Because of the possibility that portions of these records fall under Public Information Act exceptions including, but not limited to, agency memoranda and working papers (V.T.C.A., Government Code Section 552.111), an archivist must review these records before they can be accessed for research. The records may be requested for research under the provisions of the Public Information Act (V.T.C.A., Government Code, Chapter 552). The researcher may request an interview with an archivist or submit a request by mail (Texas State Library and Archives Commission, P. O. Box 12927, Austin, TX 78711), fax (512-463-5436), email (Dir_Lib@tsl.state.tx.us), or see our web page (http://www.tsl.state.tx.us/agency/customer/pia.html). Include enough description and detail about the information requested to enable the archivist to accurately identify and locate the information. If our review reveals information that may be excepted by the Public Information Act, we are obligated to seek an open records decision from the Attorney General on whether the records can be released. The Public Information Act allows the Archives ten working days after receiving a request to make this determination. The Attorney General has 45 working days to render a decision. Alternately, the Archives can inform you of the nature of the potentially excepted information and if you agree, that information can be redacted or removed and you can access the remainder of the records.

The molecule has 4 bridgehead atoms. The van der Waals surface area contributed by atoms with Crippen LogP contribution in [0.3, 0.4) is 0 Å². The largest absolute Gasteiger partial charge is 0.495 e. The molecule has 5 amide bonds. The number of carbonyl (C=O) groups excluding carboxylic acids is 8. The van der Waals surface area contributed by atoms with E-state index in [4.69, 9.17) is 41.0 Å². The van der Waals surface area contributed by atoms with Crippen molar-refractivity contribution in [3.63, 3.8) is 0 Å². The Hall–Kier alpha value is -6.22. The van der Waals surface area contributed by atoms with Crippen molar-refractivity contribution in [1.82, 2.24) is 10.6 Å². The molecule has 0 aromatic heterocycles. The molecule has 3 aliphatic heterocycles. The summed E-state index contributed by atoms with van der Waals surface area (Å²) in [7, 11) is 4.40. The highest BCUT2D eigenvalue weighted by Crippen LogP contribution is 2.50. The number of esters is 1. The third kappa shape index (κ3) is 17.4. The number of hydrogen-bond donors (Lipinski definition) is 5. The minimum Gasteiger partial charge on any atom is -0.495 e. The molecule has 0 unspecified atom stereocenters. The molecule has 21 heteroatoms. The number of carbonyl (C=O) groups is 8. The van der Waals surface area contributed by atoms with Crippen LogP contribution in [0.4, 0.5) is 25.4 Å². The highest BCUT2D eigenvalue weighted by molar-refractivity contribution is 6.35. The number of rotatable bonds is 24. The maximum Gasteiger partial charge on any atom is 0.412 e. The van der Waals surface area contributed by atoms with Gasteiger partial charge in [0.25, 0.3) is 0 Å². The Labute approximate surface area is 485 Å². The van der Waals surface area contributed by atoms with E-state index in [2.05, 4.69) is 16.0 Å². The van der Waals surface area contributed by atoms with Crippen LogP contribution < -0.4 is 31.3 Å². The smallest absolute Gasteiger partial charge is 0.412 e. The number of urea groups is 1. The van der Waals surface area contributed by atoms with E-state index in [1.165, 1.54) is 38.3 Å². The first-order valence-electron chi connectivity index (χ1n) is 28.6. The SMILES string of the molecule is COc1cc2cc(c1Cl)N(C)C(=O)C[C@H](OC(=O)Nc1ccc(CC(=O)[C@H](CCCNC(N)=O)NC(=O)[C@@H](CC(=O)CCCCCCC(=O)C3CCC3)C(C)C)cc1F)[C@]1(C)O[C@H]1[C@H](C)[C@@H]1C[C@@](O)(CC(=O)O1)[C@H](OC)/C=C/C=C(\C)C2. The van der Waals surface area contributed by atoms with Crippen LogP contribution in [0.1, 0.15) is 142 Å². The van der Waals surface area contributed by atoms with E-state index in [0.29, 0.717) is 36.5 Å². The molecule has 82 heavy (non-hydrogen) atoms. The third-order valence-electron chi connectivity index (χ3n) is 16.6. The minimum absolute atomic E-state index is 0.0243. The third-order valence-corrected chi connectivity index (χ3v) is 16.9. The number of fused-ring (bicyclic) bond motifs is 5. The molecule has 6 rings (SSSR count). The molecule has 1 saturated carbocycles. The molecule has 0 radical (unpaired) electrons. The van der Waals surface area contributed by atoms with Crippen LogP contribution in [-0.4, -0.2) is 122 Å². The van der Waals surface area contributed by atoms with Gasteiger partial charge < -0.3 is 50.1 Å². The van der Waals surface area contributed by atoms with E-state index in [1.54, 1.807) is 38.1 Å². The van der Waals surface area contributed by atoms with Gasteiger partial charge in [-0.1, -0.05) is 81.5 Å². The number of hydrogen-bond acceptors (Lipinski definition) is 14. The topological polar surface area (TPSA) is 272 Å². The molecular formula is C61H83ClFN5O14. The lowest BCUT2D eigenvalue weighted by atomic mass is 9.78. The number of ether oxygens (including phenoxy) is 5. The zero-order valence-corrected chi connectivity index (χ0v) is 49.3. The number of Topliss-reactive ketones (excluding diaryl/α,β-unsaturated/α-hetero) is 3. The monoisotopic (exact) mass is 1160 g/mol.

Restrictions on Use
Most records created by Texas state agencies are not copyrighted and may be freely used in any way. State records also include materials received by, not created by, state agencies. Copyright remains with the creator. The researcher is responsible for complying with U.S. Copyright Law (Title 17 U.S.C.).
To obtain equipment to listen to the audiocassette, please contact the Preservation Officer.
(Identify the item), Texas Water Commission Edwards Aquifer correspondence. Archives and Information Services Division, Texas State Library and Archives Commission.
Accession number: 2009/036
These records were transferred to the Archives and Information Services Division of the Texas State Library and Archives Commission by the Texas Natural Resource Conservation Commission on October 2, 2008.
Jessica Tucker, March 2012
These records were appraised as archival by staff of the Texas State Archives in August 2008.